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ERIC Number: ED235913
Record Type: RIE
Publication Date: 1983-Apr
Pages: 14
Abstractor: N/A
Reference Count: 0
ISBN: N/A
ISSN: N/A
Spontaneous and Provoked Class Sorting Behavior among Autistic and Normal Children.
Slotnick, Carol Fisher
To provide a differentiated characterization of autistic children's logical deficits, a non-verbal, microanalytic method designed for infants and young children was used. Subjects were 12 autistic children ranging in age from 5 to 7 years and a control group of 12 normal children ranging in age from 23 to 30 months. Subjects were given two classification tasks: a one-dimensional and a two-dimensional task. Each task began with a free-play condition followed by provoked sorting and modeling conditions. Autistic and control children were matched on the basis of their ability to sort classes based on similarity in a free-play condition of the one-dimensional task. Comparisons were then made on other aspects of their free-play activity and on their performance in the provoked and modeling conditions in both tasks. This paper reports results of a comparison of subjects' activities in the provoked sorting conditions. Autistic children were found to be greatly delayed in their logical development. They were unable to coordinate the construction of two classes simultaneously. Autistic children engaged in fewer relevant sorting placements than normal children. In contrast, however, when only the relevant sorting placements were considered, autistic children produced a higher percentage of correct classification placements than controls. Results suggest that the autistic children accommodated more to the classification structured of the objects to be sorted than did the normal children in the conditions containing objects with multiple perceptual attributes. Implications of the findings are discussed. (RH)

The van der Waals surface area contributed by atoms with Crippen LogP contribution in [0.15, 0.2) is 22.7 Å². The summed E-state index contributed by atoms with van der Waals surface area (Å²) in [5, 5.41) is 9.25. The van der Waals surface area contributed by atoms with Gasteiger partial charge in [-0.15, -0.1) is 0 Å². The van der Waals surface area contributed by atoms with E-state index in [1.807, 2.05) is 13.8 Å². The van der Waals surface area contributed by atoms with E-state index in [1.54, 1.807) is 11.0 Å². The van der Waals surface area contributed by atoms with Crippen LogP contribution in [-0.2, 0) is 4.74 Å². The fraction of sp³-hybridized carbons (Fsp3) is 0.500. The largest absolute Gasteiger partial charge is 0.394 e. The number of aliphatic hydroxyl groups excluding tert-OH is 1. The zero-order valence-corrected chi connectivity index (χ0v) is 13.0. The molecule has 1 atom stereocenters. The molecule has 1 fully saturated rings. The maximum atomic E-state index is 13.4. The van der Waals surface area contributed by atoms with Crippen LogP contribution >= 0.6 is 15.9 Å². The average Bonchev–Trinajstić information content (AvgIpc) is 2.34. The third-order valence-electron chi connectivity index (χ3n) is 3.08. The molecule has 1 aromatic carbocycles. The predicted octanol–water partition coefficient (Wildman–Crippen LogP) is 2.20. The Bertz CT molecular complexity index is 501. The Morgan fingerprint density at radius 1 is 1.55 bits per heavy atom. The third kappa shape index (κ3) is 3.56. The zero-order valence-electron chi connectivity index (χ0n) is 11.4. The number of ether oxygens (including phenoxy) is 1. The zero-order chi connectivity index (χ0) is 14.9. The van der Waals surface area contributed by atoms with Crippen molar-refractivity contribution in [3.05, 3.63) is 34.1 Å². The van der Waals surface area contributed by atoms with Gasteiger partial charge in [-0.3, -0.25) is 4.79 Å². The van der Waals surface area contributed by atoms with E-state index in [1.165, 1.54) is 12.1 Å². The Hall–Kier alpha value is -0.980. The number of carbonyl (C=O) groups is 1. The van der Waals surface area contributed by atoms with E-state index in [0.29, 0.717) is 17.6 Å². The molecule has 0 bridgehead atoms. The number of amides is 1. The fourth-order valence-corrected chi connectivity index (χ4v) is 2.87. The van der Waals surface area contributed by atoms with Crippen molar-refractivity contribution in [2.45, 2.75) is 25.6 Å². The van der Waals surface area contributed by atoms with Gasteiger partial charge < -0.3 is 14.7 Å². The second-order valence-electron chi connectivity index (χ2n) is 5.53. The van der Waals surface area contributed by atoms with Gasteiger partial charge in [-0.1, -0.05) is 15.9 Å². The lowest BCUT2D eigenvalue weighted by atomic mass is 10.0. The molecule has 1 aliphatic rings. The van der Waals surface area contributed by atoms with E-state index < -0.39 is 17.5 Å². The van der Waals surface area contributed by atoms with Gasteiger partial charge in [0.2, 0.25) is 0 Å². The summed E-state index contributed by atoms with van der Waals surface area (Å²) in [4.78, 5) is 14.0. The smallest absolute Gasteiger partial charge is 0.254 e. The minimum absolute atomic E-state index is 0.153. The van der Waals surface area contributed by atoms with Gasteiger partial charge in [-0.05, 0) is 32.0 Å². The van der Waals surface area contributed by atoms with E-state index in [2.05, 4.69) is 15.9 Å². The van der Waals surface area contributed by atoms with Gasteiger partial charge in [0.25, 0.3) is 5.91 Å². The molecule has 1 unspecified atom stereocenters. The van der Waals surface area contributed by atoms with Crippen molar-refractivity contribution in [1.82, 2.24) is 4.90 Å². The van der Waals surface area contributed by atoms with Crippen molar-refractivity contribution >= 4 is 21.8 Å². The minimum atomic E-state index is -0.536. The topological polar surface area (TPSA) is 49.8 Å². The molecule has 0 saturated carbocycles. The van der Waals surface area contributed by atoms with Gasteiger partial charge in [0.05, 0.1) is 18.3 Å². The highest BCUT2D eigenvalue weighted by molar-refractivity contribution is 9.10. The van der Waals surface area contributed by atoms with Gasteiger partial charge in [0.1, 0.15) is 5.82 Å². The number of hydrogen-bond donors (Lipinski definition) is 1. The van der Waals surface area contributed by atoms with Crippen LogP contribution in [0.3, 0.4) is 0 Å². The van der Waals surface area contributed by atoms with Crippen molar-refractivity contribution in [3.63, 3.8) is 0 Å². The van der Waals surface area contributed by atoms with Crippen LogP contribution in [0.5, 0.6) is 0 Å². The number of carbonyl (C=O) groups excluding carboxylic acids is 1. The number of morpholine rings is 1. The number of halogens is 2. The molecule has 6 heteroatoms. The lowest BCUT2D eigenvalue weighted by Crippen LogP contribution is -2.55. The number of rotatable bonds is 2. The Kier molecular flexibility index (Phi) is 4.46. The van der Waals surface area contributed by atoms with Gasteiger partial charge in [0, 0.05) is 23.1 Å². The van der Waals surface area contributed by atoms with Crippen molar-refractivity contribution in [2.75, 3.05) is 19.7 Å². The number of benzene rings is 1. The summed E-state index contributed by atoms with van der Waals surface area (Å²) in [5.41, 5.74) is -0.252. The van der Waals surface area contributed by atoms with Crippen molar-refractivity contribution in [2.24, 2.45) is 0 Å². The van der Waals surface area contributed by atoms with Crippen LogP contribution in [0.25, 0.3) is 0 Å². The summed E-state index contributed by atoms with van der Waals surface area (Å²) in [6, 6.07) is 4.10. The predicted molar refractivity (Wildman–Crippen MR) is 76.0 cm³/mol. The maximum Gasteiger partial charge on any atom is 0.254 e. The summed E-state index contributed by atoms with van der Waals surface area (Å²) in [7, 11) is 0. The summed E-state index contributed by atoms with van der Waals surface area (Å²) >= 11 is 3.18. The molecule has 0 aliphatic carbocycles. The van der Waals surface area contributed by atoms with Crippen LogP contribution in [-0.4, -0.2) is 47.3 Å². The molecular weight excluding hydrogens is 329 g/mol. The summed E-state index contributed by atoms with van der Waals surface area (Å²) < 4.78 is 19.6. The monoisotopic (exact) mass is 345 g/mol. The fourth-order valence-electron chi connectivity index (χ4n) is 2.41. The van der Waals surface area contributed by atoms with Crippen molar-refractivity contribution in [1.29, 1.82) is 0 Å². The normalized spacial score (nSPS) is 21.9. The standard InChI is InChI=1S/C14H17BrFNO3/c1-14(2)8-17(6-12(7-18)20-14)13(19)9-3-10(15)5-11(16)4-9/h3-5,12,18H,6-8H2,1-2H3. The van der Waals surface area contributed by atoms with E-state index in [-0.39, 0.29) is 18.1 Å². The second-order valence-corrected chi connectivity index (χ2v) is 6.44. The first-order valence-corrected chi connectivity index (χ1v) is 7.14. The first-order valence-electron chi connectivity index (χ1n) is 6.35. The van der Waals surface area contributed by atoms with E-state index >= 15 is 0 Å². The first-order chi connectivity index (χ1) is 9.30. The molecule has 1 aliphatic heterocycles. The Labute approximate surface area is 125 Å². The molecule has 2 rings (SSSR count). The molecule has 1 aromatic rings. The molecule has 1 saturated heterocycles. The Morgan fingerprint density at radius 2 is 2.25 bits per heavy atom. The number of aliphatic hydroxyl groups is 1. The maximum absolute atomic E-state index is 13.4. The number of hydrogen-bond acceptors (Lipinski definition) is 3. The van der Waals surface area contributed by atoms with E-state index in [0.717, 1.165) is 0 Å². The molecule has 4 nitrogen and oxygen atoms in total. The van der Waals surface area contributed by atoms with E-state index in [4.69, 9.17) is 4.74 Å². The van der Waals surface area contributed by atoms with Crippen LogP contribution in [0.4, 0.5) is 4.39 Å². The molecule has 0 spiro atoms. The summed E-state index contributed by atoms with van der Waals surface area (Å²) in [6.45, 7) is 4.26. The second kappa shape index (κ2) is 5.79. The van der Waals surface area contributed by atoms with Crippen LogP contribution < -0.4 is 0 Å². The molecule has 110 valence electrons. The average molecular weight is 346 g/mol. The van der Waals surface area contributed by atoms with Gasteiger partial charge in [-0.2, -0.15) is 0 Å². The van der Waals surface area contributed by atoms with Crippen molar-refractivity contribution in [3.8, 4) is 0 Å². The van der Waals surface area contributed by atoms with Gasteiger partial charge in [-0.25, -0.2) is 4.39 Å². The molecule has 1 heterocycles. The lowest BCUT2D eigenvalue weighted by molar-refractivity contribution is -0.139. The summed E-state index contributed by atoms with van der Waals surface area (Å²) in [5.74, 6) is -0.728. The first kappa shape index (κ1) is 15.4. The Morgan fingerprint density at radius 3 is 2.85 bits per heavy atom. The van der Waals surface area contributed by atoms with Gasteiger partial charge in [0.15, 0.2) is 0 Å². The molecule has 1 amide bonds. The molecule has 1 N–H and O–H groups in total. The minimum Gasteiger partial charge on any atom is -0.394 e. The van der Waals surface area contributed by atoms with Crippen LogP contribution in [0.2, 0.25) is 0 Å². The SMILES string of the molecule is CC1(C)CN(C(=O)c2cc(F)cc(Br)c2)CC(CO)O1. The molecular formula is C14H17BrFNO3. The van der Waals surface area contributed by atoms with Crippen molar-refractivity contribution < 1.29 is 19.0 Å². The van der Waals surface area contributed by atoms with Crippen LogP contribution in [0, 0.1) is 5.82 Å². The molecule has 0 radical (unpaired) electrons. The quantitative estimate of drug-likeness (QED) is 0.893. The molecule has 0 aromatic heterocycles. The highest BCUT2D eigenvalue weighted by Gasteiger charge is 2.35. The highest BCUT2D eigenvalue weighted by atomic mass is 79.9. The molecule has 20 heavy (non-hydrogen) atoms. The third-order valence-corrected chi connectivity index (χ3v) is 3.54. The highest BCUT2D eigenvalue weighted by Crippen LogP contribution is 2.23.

Publication Type: Reports - Research; Speeches/Meeting Papers
Education Level: N/A
Audience: Researchers
Language: English
Sponsor: N/A
Authoring Institution: N/A
Identifiers: Toddlers
Note: Paper presented at the Biennial Meeting of the Society for Research in Child Development (Detroit, MI, April 21-24, 1983).